When President Obama took the stage in Cairo, Egypt last year, millions tuned in to hear his approach for improved U.S.-Muslim relations. In his speech, he pledged to "create a new corps of business volunteers to partner with counterparts in Muslim-majority countries." A key message was that better relations derive from shared business opportunities.
One year later, April 26-27, 2010, more than 260 people from over 60 countries gathered in Washington, DC for an unprecedented two-day Entrepreneurship Summit hosted by President Obama and the U.S. Departments of Commerce and State. In response to Cairo, the attendees sought to work together to forge relationships between the United States and Muslims based on respect and partnerships within the private sector and civil society organizations.
In this vein, Forum One has already has already established a number of new business relationships. Currently, we are working on building clientele in Doha, Qatar as we continue to work with longtime partners the Supreme Education Council and the Supreme Council of Information Communication and Technology. We are also engaging with the Government of Iraq through the development of new web portals that will assist with project management and connecting with citizens of the country.
In parallel to the Presidential Entrepreneurship summit, Forum One participated in the Center for the Study of Islam and Democracy’s 11th annual conference and sat in on open debates on how to improve and strengthen the strained relationship. The conference, "One Year After Cairo," brought in scholars and political experts from all over the world to discuss policy, politics, socio-economic conditions and business from all walks of the Muslim world, including Farah Pandith, Special Representative to Muslim Communities, from the U.S. Department of State and Rashad Hussain, the U.S. Special Envoy to the Organization of the Islamic Conference.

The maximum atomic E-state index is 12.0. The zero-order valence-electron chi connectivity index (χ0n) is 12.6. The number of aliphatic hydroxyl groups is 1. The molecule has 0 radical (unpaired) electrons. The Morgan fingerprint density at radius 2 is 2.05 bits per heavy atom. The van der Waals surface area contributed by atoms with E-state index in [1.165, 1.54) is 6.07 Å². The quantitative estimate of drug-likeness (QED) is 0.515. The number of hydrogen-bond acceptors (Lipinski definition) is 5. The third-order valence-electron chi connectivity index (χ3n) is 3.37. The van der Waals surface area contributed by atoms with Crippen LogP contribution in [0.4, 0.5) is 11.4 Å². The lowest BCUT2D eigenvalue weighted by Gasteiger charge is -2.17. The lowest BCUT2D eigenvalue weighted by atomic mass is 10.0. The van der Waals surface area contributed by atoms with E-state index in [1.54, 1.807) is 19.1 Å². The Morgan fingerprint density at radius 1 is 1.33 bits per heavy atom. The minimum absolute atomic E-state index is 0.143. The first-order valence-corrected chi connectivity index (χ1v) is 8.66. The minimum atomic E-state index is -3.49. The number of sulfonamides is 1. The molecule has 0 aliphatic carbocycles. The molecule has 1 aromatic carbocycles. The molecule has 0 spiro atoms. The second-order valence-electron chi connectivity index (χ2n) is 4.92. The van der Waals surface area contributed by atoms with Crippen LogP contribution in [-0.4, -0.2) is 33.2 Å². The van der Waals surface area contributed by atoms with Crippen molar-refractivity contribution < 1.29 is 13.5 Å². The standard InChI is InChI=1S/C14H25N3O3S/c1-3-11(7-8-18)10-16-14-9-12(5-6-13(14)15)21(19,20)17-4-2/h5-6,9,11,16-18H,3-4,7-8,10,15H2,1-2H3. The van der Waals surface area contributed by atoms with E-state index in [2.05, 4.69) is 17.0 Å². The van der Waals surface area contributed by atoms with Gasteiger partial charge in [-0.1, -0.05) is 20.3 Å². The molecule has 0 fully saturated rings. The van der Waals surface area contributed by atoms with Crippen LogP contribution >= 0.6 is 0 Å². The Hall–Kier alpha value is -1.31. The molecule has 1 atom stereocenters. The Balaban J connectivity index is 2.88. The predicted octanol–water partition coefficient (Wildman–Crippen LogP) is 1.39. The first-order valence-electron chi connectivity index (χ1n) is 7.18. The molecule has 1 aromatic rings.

Following the summit, we attended an Entrepreneurship and Public Diplomacy Luncheon which brought together Muslims and Arabs with officials from the U.S. government, members of the diplomatic corps, successful business and civil society leaders, philanthropists, media professionals, academics, artists etc. Speakers included Pradeep Ramamurthy, the National Security Council's Senior Director for Global Engagement and Farouk Shami, a Palestinian-American businessman, who founded a large Houston-based company that produces hair-care and spa products.
The event’s goal was to show how diplomacy and non-traditional diplomacy are used to strengthen global relations, focusing on business. Forum One found that it had a huge role to play as staff engaged in conversation and built connections with D.C. politicians and business leaders and with those from around the world discussing online opportunities and tools for diplomacy and business efforts.
"One way to energize and sustain this (Arab Empowerment) movement is to effectively leverage influencers online to connect potential partners together and encourage participation," said luncheon guest, Lisa Mabe, Principal of Hewar Social Communications.
Undoubtedly, the main takeaways for Forum One after an eventful week of networking and relationship building are that the role of the internet and the power of the web is pivotal in bridging the existent gaps.
Online tools can greatly assist with collaboration, cultural education and developing business ideas. Misunderstandings and fear can be broken through online forums and through social media. While Arab and Muslim companies and organizations are not yet realizing and reaping the benefits of Facebook, Twitter, and YouTube on their sites, people are eager to learn more and jump on the bandwagon.
One year after Obama's speech in Cairo we have seen the establishment of relationships and a new chapter of open entrepreneurship. We're excited to be part of this new movement.